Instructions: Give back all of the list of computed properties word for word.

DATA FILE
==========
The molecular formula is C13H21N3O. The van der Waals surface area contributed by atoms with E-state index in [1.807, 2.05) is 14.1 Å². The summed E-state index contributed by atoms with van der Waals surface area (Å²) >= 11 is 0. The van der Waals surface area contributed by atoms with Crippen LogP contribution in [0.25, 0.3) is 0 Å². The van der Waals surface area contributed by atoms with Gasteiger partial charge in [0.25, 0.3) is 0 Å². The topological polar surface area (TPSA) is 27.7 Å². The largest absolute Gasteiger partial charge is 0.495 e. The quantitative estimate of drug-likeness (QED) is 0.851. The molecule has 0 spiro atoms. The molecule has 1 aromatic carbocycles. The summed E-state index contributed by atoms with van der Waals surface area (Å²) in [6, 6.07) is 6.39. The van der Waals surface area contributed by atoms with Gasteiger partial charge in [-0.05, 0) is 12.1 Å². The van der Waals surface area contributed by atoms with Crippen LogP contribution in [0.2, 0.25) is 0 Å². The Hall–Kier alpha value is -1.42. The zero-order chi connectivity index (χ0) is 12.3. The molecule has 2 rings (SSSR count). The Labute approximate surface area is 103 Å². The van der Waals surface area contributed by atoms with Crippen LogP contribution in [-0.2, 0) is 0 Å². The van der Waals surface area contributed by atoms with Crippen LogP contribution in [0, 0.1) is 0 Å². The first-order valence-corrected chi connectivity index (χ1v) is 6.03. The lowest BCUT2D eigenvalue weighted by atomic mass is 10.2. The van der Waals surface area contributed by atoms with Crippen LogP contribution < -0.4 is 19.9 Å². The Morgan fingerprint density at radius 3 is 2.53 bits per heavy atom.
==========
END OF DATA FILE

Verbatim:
The molecular formula is C13H21N3O. The van der Waals surface area contributed by atoms with E-state index in [1.807, 2.05) is 14.1 Å². The summed E-state index contributed by atoms with van der Waals surface area (Å²) >= 11 is 0. The van der Waals surface area contributed by atoms with Crippen LogP contribution in [0.25, 0.3) is 0 Å². The van der Waals surface area contributed by atoms with Gasteiger partial charge in [0.25, 0.3) is 0 Å². The topological polar surface area (TPSA) is 27.7 Å². The largest absolute Gasteiger partial charge is 0.495 e. The quantitative estimate of drug-likeness (QED) is 0.851. The molecule has 0 spiro atoms. The molecule has 1 aromatic carbocycles. The summed E-state index contributed by atoms with van der Waals surface area (Å²) in [6, 6.07) is 6.39. The van der Waals surface area contributed by atoms with Gasteiger partial charge in [-0.05, 0) is 12.1 Å². The van der Waals surface area contributed by atoms with Crippen LogP contribution in [0.2, 0.25) is 0 Å². The Hall–Kier alpha value is -1.42. The zero-order chi connectivity index (χ0) is 12.3. The molecule has 2 rings (SSSR count). The Labute approximate surface area is 103 Å². The van der Waals surface area contributed by atoms with Crippen LogP contribution in [-0.2, 0) is 0 Å². The van der Waals surface area contributed by atoms with Crippen LogP contribution in [0, 0.1) is 0 Å². The first-order valence-corrected chi connectivity index (χ1v) is 6.03. The lowest BCUT2D eigenvalue weighted by atomic mass is 10.2. The van der Waals surface area contributed by atoms with Crippen LogP contribution < -0.4 is 19.9 Å². The Morgan fingerprint density at radius 3 is 2.53 bits per heavy atom.